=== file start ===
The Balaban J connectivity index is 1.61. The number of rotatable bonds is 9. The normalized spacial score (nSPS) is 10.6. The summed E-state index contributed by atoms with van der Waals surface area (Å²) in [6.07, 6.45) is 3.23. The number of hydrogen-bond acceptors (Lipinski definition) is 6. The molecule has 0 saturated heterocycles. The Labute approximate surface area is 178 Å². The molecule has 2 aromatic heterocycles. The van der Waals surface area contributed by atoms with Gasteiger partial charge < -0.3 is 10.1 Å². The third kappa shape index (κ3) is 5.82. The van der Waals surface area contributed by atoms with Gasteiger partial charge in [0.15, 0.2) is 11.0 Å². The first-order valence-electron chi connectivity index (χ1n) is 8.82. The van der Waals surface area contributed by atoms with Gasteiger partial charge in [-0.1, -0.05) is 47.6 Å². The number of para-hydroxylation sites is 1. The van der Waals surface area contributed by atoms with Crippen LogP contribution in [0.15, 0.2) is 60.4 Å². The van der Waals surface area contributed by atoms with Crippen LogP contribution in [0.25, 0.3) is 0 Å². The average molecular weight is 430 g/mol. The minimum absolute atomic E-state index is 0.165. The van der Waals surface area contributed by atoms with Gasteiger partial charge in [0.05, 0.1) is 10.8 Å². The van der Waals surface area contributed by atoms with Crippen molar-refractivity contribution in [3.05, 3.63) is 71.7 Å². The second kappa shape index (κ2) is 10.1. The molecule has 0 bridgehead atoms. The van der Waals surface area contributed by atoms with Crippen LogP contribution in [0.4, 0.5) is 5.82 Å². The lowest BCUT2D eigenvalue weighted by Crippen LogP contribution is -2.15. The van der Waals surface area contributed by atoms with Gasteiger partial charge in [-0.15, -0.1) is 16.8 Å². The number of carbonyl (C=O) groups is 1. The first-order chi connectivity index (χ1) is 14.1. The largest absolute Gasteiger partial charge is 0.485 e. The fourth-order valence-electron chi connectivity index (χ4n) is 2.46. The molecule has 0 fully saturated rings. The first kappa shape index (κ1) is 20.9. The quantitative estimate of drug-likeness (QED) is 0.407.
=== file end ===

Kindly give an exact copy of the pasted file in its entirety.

The Balaban J connectivity index is 1.61. The number of rotatable bonds is 9. The normalized spacial score (nSPS) is 10.6. The summed E-state index contributed by atoms with van der Waals surface area (Å²) in [6.07, 6.45) is 3.23. The number of hydrogen-bond acceptors (Lipinski definition) is 6. The molecule has 0 saturated heterocycles. The Labute approximate surface area is 178 Å². The molecule has 2 aromatic heterocycles. The van der Waals surface area contributed by atoms with Gasteiger partial charge < -0.3 is 10.1 Å². The third kappa shape index (κ3) is 5.82. The van der Waals surface area contributed by atoms with Gasteiger partial charge in [0.15, 0.2) is 11.0 Å². The first-order valence-electron chi connectivity index (χ1n) is 8.82. The van der Waals surface area contributed by atoms with Gasteiger partial charge in [-0.1, -0.05) is 47.6 Å². The number of para-hydroxylation sites is 1. The van der Waals surface area contributed by atoms with Crippen LogP contribution in [0.15, 0.2) is 60.4 Å². The van der Waals surface area contributed by atoms with Crippen LogP contribution in [0.25, 0.3) is 0 Å². The average molecular weight is 430 g/mol. The minimum absolute atomic E-state index is 0.165. The van der Waals surface area contributed by atoms with Gasteiger partial charge in [0.05, 0.1) is 10.8 Å². The van der Waals surface area contributed by atoms with Crippen molar-refractivity contribution in [3.05, 3.63) is 71.7 Å². The second kappa shape index (κ2) is 10.1. The molecule has 0 bridgehead atoms. The van der Waals surface area contributed by atoms with Crippen LogP contribution in [0.4, 0.5) is 5.82 Å². The lowest BCUT2D eigenvalue weighted by Crippen LogP contribution is -2.15. The van der Waals surface area contributed by atoms with Gasteiger partial charge in [-0.15, -0.1) is 16.8 Å². The number of carbonyl (C=O) groups is 1. The first-order chi connectivity index (χ1) is 14.1. The largest absolute Gasteiger partial charge is 0.485 e. The fourth-order valence-electron chi connectivity index (χ4n) is 2.46. The molecule has 0 fully saturated rings. The first kappa shape index (κ1) is 20.9. The quantitative estimate of drug-likeness (QED) is 0.407.